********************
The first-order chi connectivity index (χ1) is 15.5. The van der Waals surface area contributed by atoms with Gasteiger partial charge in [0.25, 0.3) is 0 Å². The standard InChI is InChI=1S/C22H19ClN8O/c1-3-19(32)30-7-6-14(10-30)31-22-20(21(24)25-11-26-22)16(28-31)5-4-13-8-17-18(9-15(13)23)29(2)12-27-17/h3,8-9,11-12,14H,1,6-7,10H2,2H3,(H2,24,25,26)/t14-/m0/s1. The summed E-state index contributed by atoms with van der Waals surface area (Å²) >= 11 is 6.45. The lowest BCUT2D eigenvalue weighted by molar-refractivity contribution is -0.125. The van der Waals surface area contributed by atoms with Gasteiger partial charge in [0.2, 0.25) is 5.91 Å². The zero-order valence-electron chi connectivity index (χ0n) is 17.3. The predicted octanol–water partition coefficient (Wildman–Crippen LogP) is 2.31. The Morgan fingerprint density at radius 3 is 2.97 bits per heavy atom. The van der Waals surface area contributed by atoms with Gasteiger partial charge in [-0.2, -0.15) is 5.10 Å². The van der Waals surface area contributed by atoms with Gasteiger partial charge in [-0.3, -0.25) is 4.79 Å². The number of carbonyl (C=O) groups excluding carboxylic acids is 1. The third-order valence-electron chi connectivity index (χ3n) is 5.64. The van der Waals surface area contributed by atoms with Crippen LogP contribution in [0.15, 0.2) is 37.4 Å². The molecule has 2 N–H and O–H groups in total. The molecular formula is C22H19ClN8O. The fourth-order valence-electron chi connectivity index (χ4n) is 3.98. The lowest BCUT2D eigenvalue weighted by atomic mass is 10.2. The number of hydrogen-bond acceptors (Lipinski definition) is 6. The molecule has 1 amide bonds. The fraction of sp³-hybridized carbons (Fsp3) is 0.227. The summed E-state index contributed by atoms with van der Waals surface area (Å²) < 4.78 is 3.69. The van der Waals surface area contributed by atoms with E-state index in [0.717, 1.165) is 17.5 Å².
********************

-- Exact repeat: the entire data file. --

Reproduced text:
The first-order chi connectivity index (χ1) is 15.5. The van der Waals surface area contributed by atoms with Gasteiger partial charge in [0.25, 0.3) is 0 Å². The standard InChI is InChI=1S/C22H19ClN8O/c1-3-19(32)30-7-6-14(10-30)31-22-20(21(24)25-11-26-22)16(28-31)5-4-13-8-17-18(9-15(13)23)29(2)12-27-17/h3,8-9,11-12,14H,1,6-7,10H2,2H3,(H2,24,25,26)/t14-/m0/s1. The summed E-state index contributed by atoms with van der Waals surface area (Å²) >= 11 is 6.45. The lowest BCUT2D eigenvalue weighted by molar-refractivity contribution is -0.125. The van der Waals surface area contributed by atoms with Gasteiger partial charge in [0.2, 0.25) is 5.91 Å². The zero-order valence-electron chi connectivity index (χ0n) is 17.3. The predicted octanol–water partition coefficient (Wildman–Crippen LogP) is 2.31. The Morgan fingerprint density at radius 3 is 2.97 bits per heavy atom. The van der Waals surface area contributed by atoms with Gasteiger partial charge in [-0.2, -0.15) is 5.10 Å². The van der Waals surface area contributed by atoms with Gasteiger partial charge in [-0.3, -0.25) is 4.79 Å². The number of carbonyl (C=O) groups excluding carboxylic acids is 1. The third-order valence-electron chi connectivity index (χ3n) is 5.64. The van der Waals surface area contributed by atoms with Crippen LogP contribution in [0.15, 0.2) is 37.4 Å². The molecule has 2 N–H and O–H groups in total. The molecular formula is C22H19ClN8O. The fourth-order valence-electron chi connectivity index (χ4n) is 3.98. The lowest BCUT2D eigenvalue weighted by atomic mass is 10.2. The number of hydrogen-bond acceptors (Lipinski definition) is 6. The molecule has 1 amide bonds. The fraction of sp³-hybridized carbons (Fsp3) is 0.227. The summed E-state index contributed by atoms with van der Waals surface area (Å²) < 4.78 is 3.69. The van der Waals surface area contributed by atoms with E-state index in [0.717, 1.165) is 17.5 Å².